Klein next surfaced in Sierra Leone, where in 1999 he was arrested on charges 
of smuggling weapons to rebels there and served a 16-month prison sentence, 
after which he fled to Israel. Two years later, a Colombian court convicted 
Klein in absentia of training paramilitaries and drug cartel gunmen and 
sentenced him to 10 years in prison. 

Earlier this year, Klein's Colombian shenanigans attracted the attention of 
Interpol, which on 3 April responded to a Colombian request and issued an 
international arrest warrant for Klein and Israeli nationals Melnik Ferri and 
Tzedaka Abraham, with the warrants alleging that the trio was involved in 
criminal conspiracy and instruction in terrorism. 

The Colombian government has made persistent but unsuccessful attempts to 
extradite Klein from Israel. In a March interview with Colombia's private 
Caracol TV channel, Klein asserted that the Colombian police sought his 
assistance in order to train its members, and in an extraordinary display of 
chutzpah, stated he would like to return to Colombia in order to assist 
Colombian security forces in neutralizing FARC guerillas. 

Military options not a solution 

Justice will apparently come slowly, as the head of Colombia's DAS intelligence 
agency, Andres Penate, who is involved in Klein's detention, said his 
extradition could take up to a year. 

There are a few glimmers of hope in this grim picture. Since 2004, AUC 
paramilitaries have largely honored a ceasefire and thousands have handed in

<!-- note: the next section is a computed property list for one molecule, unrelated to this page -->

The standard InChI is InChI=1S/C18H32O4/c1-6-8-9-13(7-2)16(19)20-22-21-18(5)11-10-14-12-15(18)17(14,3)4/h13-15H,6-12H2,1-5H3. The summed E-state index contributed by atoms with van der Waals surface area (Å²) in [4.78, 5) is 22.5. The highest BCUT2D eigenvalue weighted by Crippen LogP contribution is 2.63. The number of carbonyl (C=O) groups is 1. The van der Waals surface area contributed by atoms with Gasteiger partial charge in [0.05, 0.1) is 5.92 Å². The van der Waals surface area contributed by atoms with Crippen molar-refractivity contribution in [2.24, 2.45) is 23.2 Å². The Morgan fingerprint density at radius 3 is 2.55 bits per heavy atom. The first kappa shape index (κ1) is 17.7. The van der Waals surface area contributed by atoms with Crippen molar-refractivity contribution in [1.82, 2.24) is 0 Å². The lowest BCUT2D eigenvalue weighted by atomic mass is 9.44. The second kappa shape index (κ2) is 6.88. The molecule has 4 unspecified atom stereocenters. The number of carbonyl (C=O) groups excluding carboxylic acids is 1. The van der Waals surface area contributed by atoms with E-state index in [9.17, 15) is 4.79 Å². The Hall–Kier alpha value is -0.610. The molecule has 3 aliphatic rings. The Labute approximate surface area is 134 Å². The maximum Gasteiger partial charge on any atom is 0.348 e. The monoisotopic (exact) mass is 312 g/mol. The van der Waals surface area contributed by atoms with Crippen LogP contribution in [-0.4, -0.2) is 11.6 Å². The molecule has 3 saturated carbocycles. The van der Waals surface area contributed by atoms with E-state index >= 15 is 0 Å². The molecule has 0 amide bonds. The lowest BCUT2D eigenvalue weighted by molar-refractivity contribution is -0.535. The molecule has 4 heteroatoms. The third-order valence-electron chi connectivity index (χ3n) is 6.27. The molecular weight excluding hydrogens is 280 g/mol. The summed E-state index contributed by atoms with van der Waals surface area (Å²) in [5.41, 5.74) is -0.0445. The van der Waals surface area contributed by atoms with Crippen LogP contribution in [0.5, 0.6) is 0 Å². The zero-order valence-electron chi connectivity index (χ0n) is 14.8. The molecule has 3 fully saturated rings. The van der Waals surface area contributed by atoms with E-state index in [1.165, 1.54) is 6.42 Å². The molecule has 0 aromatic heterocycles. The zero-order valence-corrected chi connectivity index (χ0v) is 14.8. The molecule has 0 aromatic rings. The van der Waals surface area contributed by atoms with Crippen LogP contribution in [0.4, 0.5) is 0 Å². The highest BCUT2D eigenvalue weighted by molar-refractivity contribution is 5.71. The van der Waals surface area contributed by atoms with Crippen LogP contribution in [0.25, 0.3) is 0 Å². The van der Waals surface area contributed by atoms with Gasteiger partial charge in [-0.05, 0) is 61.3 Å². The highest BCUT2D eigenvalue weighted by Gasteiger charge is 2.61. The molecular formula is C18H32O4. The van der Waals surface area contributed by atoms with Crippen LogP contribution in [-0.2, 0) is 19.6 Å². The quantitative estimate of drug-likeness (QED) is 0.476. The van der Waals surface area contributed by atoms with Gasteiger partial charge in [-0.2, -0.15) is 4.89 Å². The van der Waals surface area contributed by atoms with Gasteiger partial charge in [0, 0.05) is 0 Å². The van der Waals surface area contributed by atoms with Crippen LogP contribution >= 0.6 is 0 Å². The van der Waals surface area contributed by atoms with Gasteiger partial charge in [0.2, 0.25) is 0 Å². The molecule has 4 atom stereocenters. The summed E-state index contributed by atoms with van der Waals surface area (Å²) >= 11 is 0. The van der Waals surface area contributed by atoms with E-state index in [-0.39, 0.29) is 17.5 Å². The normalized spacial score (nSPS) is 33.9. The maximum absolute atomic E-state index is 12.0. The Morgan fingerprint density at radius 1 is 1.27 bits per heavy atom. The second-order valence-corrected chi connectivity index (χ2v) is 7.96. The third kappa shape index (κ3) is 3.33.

their weapons, but President Alvaro Uribe has come in for harsh criticism for 
granting too many concessions to the right-wing paramilitaries. 

Two issues seem to emerge from this convoluted situation. First, after 40 years 
of conflict, a political situation addressing the insurgency seems to be the 
best hope for ending the conflict. The timeline parallels that of the British 
presence in Northern Ireland, which eventually produced such an outcome. 

Secondly, "outside" assistance, whether in the form of financial assistance or 
military expertise, has not produced a solution, but instead seem to have 
prolonged the conflict. As distasteful as it might be to the Uribe 
administration, discussing the issues fueling the conflict might lead to a 
cessation of hostilities, since military options have at best produced a 
stalemate and created rogue mercenaries providing expertise that, far from 
ending the conflict, prolonged it. 

Dr John C K Daly is a Washington DC-based consultant and an adjunct scholar at 
the Middle East Institute.